ASTORIA — Dozens of community members spoke out at a public hearing this week about the proposed Astoria Cove development, with many questioning the number of affordable housing units in the project and the impact it will have on the neighboring community.
2030 Astoria Developers — a group of investors which includes Alma Realty — are applying for zoning changes to build five mixed-use buildings ranging from six to 32 stories, which would be constructed in four phases over a span of 10 years.
The project, planned for the Hallets Point peninsula along 26th Avenue between 4th and 9th streets, would include nearly 1,700 apartments, space for a 456-seat public elementary school and nearly 54,000 square feet of retail space, including a supermarket.
It will also bring 84,000 square feet of publicly accessible open space, including a waterfront esplanade, pedestrian mews and a children's playground to the currently industrial parcel of waterfront land that an attorney for the developer described as "inaccessible to the community."
"It's desolate, it's underutilized," said lawyer Howard Weiss, saying the developer's vision is "to try to bring the community to the waterfront."
If approved, Astoria Cove would be the second massive residential project coming to the Hallets Point peninsula, joining Lincoln Equities' plan to construct more than 2,000 apartments, which was approved by the City Council last fall.
At the hearing, several speakers expressed concerns about how the area's infrastructure will support the influx of new people, how the taller buildings will affect neighbors' views of the waterfront and whether the number of affordable apartments included in the project are sufficient.
Preliminary documents for Astoria Cove released last year said that a minimum of 340 affordable units would be included in the plan, though the current proposal lists 295, as the Daily News first reported.
Weiss said the developer is currently working with the Department of City Planning to increase the number of affordable units in the project, but would not provide a specific figure for what that might be.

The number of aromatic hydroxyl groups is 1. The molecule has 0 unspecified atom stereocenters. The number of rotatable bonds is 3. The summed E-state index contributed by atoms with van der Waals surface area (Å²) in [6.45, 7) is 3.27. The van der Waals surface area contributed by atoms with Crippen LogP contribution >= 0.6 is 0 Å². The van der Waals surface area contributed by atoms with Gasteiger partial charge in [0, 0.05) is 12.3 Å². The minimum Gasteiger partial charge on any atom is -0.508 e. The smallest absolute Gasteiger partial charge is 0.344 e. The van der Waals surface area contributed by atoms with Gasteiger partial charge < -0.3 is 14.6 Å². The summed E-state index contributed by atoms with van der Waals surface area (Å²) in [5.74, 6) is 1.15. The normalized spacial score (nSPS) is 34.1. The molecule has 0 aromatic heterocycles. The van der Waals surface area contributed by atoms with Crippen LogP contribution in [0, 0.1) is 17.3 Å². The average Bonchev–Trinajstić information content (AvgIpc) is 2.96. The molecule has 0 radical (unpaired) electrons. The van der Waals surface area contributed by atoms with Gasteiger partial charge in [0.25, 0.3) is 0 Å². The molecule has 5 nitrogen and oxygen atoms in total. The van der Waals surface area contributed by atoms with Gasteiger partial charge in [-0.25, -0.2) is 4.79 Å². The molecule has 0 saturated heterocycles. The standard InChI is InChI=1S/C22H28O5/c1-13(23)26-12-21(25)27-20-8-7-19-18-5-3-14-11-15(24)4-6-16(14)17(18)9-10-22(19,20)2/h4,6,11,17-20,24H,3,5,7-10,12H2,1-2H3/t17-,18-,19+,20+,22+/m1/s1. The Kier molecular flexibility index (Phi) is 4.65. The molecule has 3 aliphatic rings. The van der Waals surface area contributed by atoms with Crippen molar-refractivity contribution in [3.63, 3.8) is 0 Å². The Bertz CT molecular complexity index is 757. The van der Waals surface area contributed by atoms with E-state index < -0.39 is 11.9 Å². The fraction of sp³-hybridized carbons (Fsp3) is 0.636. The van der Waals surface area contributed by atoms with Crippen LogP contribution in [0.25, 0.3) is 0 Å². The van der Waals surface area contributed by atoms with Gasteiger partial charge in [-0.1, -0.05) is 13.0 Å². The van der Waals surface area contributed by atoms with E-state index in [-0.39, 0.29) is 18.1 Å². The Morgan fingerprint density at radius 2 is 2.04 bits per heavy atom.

"It's a slap in the face to us all that the realtor for this project is trying to force out the middle class by slashing the number of affordable units, and then try to placate us with talk of possibly adding back a few of the units that should have never been cut in the first place," Astoria resident Tyler Ocon, 24, said at Tuesday's hearing.
Weiss said the discrepancy is due to changes made over the last year to the distribution and size of the housing units included in the plan.
"That higher number was reflected in very preliminary plans, and as we've worked towards developing more family-sized units, it eats up more floor area but it decreases the number of units," he said.
He contends that while the number of affordable units dropped, the percentage of floor area devoted to affordable housing has remained at the 20 percent required by the city's inclusionary housing program.
"We're working with City Planning to increase the number of units," he said.
But Diane Kurfis, who said she represents the Old Astoria Community Association and lives near the project site, said she would welcome the new development and the retail and other amenities it would bring to the area.
"That is a wasted area. There's nothing there, there is no one going to the water, you can't go down there," she said. "They're proposing a supermarket, a school, all these little stores and shops with security — that would be a great advantage."
Community Board 1 is expected to vote on the Astoria Cove application at its monthly board meeting on Tuesday.